You’ll also find upgraded hardware and electronics, an area where Epiphone seems to really have put their focus over the past few years.
It is important to note that the Studio is not so much intended as a step up from the LP 100 but as a more affordable version of the Epiphone Les Paul Standard. That means it is like a Standard without the binding, block markers on the fretboard, pickup covers, and other cosmetic appointments.
This is a great guitar for intermediate players looking to make move from their beginner’s instrument. It is affordable but certainly good enough to use in a band.
It is also a smart choice for beginners who know they are going to stick with the instrument. You won’t need to upgrade for a long time, and you’ll start out on a better quality guitar.
Epiphone Les Paul Special II, LP 100 and Studio at a Glance
Epiphone Les Paul Special II
Mahogany or Okoume
700T / 650R Humbuckers
3-way Toggle, 1-volume, 1-tone
Epiphone Les Paul LP 100
Mahogany or Okoume / Maple Top
700T / 650R Humbuckers
3-way Toggle, 2-volume, 2-tone
Epiphone Les Paul Studio
Open-coil Alnico Classic Humbuckers
3-way Toggle, 2-volume, 2-tone
Locking Tune-o-matic w/stopbar, GroverTuners
Note: Epiphone began using okoume as an alternative to mahogany on some models a few years ago. In my opinion this isn't a big deal. It keeps the guitar affordable, and still sounds really good. Remember that specs can always change, so be sure to check before making a decision.
Are Epiphone Les Pauls Good?
Yes, In my opinion, they are. Because Epiphone is known as a budget brand that makes Gibson designs there will always be those who wonder if they are really worth it. It’s a valid question, and I can only answer for myself.
There was a time when I would have told you they were okay budget guitars, or good enough if you couldn’t afford a “real” Les Paul. Or, I would have told you to get an Epiphone Les Paul and upgrade almost everything about it. However, I think those days are gone.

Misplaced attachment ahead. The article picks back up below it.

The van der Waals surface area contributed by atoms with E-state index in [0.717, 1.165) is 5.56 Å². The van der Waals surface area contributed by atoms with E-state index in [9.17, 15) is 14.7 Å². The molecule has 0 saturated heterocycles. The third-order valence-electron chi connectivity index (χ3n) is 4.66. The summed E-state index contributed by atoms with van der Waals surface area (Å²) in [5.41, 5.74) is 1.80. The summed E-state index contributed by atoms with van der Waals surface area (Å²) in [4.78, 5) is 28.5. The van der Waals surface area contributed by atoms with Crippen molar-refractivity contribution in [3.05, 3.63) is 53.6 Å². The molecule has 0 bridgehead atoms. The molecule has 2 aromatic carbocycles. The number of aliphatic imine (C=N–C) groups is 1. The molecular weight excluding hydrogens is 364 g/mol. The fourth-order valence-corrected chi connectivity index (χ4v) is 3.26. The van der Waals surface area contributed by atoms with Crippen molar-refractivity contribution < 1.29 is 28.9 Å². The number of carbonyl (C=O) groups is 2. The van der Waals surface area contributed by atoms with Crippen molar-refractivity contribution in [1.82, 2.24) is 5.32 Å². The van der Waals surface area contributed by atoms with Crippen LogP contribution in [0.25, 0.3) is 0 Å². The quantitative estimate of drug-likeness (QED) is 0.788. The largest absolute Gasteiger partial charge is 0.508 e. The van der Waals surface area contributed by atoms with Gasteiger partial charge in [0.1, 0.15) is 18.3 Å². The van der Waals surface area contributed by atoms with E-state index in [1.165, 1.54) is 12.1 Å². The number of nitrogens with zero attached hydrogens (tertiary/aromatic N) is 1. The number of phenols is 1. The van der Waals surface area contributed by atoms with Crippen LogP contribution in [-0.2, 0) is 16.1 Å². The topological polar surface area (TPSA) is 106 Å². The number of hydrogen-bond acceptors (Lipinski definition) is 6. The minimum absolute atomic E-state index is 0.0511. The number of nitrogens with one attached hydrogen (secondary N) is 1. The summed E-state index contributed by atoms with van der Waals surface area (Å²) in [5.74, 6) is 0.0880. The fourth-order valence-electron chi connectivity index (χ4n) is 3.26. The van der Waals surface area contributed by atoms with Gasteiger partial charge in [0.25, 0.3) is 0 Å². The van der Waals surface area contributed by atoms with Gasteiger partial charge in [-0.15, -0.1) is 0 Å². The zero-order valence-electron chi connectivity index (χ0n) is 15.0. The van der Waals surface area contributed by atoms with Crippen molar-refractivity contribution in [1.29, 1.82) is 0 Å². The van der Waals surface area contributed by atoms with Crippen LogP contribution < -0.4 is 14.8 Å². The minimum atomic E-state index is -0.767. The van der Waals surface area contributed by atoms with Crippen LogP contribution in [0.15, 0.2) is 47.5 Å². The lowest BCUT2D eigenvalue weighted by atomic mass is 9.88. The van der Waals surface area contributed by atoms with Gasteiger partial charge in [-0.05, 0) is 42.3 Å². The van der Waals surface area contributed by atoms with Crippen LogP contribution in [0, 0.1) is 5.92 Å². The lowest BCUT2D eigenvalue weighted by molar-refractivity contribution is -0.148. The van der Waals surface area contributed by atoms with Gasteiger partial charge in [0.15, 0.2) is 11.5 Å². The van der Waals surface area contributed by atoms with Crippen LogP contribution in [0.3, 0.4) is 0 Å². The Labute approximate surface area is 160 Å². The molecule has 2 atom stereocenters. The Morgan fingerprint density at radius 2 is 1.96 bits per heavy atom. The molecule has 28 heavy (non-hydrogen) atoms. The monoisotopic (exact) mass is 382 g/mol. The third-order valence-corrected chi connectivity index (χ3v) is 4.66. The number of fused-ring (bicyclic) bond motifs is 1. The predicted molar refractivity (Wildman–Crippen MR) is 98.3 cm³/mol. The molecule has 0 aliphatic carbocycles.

In recent years Epiphone has put a lot of effort into stepping up their game. They’ve improved jacks and other electronics and hardware issues that gave guitarists fits in the past. With the addition of their ProBucker pickups they’ve shortened the gap between the Gibson and Epiphone sound.
The truth, in my opinion, is that these are really good days for guitarists looking for quality, affordable gear. Yes, I know Epi has raised the price on the Les Paul PlusTop PRO and other instruments, but I also think those guitars have moved up from mid-level instruments to instruments perfectly acceptable for pro players.
There are some great Gibson Les Paul alternatives out there, but I think Epiphone is at the top of the list. This is why I always recommend them. Not everyone has three grand to drop on a Gibson, but thanks to their Epiphone brand we can get a great guitar for a sane price.
Choose Your Epiphone
So how do you decide between the LP 100, the Special II, and the Studio? These guitars are the reason Epiphone is one of the top electric guitars brands for beginners. Here are my thoughts:
- The Special II is, in my opinion, a smart choice for absolute beginners. It is priced right and it sounds good. Even though it misses some of the checks for that basic Les Paul look and feel, it is close enough for a first instrument. You’ll probably want to upgrade to a better guitar in a year or so, but if you're looking for something to get you going the Special II is a great place to start.
- The LP 100 is a little more expensive, but also a great guitar for beginners. It is closer to what you’d expect from a Les Paul in both looks and performance. It is a slightly more advanced instrument, and I think a newbie will get more mileage out of it before they need to upgrade. It’s also a smart choice for adult beginners or those looking to get back into guitar playing after a long absence.
- The Studio takes everything to another level. This is a solid intermediate-level guitar with the sound and performance to get things done in a band situation. You may consider it as your first serious guitar after your beginner kit, or dedicated beginners may want to skip the starter guitar altogether and start off with the Studio. You won’t need to upgrade for a long while.
Good luck choosing between the Epiphone Les Paul 100, Special II, and Studio. I hope this review was helpful!
This article is accurate and true to the best of the author’s knowledge. Content is for informational or entertainment purposes only and does not substitute for personal counsel or professional advice in business, financial, legal, or technical matters.
Anomynous on April 28, 2019:
Actually the Gibson LP is the copy. The original LP was made by Epiphone.
Guitar Gopher (author) on September 28, 2017:
Hi Carlos. I went back to double-check some specs and pics just to be sure. The Epi Les Paul Studio has a set neck. Possibly you are thinking of the Studio LT? If so, that's a slightly different guitar.
Carlos on September 27, 2017:
Good article but only one note: the Epiphone les paul studio have Neck Joint: Bolt-On; Recessed bolts with tapered type heel joint, and you said that " no bolted onto the body" maybe is my bad English! Regards